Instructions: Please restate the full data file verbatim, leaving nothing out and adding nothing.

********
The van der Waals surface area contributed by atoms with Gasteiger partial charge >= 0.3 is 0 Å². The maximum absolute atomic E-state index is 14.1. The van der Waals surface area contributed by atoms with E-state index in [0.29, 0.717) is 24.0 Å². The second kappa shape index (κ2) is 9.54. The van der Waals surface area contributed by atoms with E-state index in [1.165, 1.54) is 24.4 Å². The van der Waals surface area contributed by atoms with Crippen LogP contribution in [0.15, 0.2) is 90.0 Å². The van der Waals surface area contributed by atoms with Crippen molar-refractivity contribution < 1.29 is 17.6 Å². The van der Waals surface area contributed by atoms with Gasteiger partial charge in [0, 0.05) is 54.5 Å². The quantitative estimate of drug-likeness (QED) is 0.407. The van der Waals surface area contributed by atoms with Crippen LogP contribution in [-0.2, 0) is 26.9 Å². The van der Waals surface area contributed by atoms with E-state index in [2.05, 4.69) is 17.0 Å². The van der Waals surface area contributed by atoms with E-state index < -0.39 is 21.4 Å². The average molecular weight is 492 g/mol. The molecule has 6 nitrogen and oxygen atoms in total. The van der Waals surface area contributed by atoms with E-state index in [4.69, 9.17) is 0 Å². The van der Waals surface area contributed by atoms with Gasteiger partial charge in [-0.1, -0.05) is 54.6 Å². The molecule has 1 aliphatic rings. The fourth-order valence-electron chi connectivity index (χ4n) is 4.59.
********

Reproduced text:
The van der Waals surface area contributed by atoms with Gasteiger partial charge >= 0.3 is 0 Å². The maximum absolute atomic E-state index is 14.1. The van der Waals surface area contributed by atoms with E-state index in [0.29, 0.717) is 24.0 Å². The second kappa shape index (κ2) is 9.54. The van der Waals surface area contributed by atoms with E-state index in [1.165, 1.54) is 24.4 Å². The van der Waals surface area contributed by atoms with Crippen LogP contribution in [0.15, 0.2) is 90.0 Å². The van der Waals surface area contributed by atoms with Crippen molar-refractivity contribution < 1.29 is 17.6 Å². The van der Waals surface area contributed by atoms with Gasteiger partial charge in [0, 0.05) is 54.5 Å². The quantitative estimate of drug-likeness (QED) is 0.407. The van der Waals surface area contributed by atoms with Crippen LogP contribution in [-0.2, 0) is 26.9 Å². The van der Waals surface area contributed by atoms with E-state index in [2.05, 4.69) is 17.0 Å². The van der Waals surface area contributed by atoms with E-state index < -0.39 is 21.4 Å². The average molecular weight is 492 g/mol. The molecule has 6 nitrogen and oxygen atoms in total. The van der Waals surface area contributed by atoms with E-state index in [4.69, 9.17) is 0 Å². The van der Waals surface area contributed by atoms with Gasteiger partial charge in [-0.1, -0.05) is 54.6 Å². The molecule has 1 aliphatic rings. The fourth-order valence-electron chi connectivity index (χ4n) is 4.59.